1) Identify Goals
This is #1 when it comes to using a web analytics package effectively and it’s surprising the amount of web analytics accounts that I don’t see goals set up on. Take some time to think about what your website goal are.
Is there a defined page-to-page process that you’d like users to follow through on on your website? Are you keen to ensure that when visitors get to your site that they choose to further engage in your social media channels or is it that you want them to spend as much time as possible on the site? Whatever your website goal is- it’s vital that you spend time setting this up in your account so that you can make more informed decisions and swim quicker through that sea of data.
2) Think about Funnels
Following on from identifying goals, if you do happen to have a set number of defined pages that a user passes through before they reach the destination goal page (for example this might be the thank you for purchasing/thank you for contacting us/ thank you for subscribing page), it is important that these pages are identified as key steps in the run up to a goal.
In many business cases, especially in ecommerce sites- measuring your goal funnel is one of the most important things to track in your web analytics account in order to boost business success as it allows you to visualise where people are dropping off during the most important part of your site and help identify reasons why they may be doing so!
Note: in Google Analytics the option to set up a Goal Funnel is the very bottom option when setting up a URL destination goal.
3) Use Annotations to measure offline activity
Measuring cause and effect in any marketing campaign is vital but impact that offline campaigns offer are a little harder to measure with the lack of full tracking capabilities.
Given most offline campaigns have a call to action to go to the website to find out more, the onset of an offline campaign should see a subsequent lift in traffic to the website and (hopefully) subsequent sales from those incremental visits.
The simplest way to track offline impact on online visits via a web analytics package is through the use of annotations in your analytics account. Annotations allow you to add small daily notes in your account (similar to a time track).
The benefit of this is that by keeping a note of what you are doing offline in your web analytics account, means you can much easier identify the impact offline campaigns have in driving traffic. Include the time spots that offline campaigns are executed, map this across hourly break down in site visits and live in creative analysis heaven!
4) Use tracking parameters to measure online campaigns
Most web analytics packages are fantastic at automatically identifying online traffic source types, more recently this includes social traffic but what about traffic from email marketing campaigns, display campaigns and pay-per-click campaigns?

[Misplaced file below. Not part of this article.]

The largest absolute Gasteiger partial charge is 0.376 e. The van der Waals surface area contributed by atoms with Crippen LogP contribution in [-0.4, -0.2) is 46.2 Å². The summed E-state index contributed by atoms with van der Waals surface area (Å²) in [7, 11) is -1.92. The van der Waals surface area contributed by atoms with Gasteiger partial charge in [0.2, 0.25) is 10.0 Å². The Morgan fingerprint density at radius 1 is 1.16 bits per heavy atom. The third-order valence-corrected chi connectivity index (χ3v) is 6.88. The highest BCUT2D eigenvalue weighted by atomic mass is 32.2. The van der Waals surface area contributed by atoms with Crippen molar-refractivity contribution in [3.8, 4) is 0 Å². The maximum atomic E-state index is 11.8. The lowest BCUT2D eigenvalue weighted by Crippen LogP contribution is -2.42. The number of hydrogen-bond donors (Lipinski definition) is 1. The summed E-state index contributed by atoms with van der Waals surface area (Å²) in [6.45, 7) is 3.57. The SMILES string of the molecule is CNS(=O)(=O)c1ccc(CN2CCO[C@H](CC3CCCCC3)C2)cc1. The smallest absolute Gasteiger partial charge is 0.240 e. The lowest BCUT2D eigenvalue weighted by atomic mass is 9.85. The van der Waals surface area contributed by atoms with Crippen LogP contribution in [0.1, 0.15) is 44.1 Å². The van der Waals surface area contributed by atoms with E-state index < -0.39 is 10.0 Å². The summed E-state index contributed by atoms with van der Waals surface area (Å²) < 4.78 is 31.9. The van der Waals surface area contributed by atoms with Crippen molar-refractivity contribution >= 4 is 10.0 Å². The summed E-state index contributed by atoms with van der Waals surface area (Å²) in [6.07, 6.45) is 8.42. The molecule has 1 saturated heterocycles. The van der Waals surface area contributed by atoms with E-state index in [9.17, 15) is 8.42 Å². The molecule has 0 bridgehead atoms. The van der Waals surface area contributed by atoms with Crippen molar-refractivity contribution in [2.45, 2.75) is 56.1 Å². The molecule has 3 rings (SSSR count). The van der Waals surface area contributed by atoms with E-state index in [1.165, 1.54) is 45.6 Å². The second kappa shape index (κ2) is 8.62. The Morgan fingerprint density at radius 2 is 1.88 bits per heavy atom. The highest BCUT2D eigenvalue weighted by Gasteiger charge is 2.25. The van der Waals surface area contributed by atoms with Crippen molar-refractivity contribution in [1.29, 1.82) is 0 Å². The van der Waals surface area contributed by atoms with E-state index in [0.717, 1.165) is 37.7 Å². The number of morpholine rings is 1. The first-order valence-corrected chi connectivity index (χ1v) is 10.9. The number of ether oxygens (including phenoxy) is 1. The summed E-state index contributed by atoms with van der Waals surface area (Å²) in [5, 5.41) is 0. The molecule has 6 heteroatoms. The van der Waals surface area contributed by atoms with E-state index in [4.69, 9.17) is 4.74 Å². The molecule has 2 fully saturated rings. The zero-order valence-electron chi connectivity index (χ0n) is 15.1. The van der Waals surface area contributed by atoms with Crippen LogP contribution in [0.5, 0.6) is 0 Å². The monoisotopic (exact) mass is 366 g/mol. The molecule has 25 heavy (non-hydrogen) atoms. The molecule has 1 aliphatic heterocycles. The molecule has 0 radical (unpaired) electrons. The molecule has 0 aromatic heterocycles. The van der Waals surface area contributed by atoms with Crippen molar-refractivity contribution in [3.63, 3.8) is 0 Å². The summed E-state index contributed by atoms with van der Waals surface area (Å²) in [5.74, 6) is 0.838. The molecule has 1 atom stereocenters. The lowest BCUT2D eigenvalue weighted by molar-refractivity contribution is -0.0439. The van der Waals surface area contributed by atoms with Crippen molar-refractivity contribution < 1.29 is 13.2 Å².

If you are using the Google Analytics package you can easily import your Adwords traffic into Google Analytics (this will be detailed in another post) but what if you are running a display campaign with a number of different ad formats on a number of different sites- how do you differentiate the different type of sources that your traffic is coming from? If you use SiteCatalyst then you’ll use SAINT (SiteCatalyst Attribute Importing and Naming Tool) to classify your traffic, with Google Analytics you’ll need to use the Google Analytics URL builder (more on how to use this later).
5) Ensure site search is set up
Have you a site search facility on your site? If so, then this could be one of the most important reports that your web analytics provides you with! However, most companies using Google Analytics are missing out since tracking (internal) site search in Google Analytics requires that you tell Google Analytics what your site search query parameter is under the profile settings.
How do you know what this is? Carry out a simple search on your site and in the resulting URL you’ll normally see the term that you’ve just searched with the search query parameter just before it.
For example, if I perform a search on Buddybeartrust.com for ‘fundraising’ the resulting page URL is:
In this case, (for this site) the search query parameter is ‘search_Query’ as it appears directly before the search query that I originally entered into the site. This means that when Google Analytics are reading all of the URL’s that are visited on the site and see ‘search_Query’ in any URL, it knows that the keywords after that is a term that has been searched on the site.
Once you enter the search query parameter, you’ll get a whole new view of what customers are looking for and expecting when they get to your site.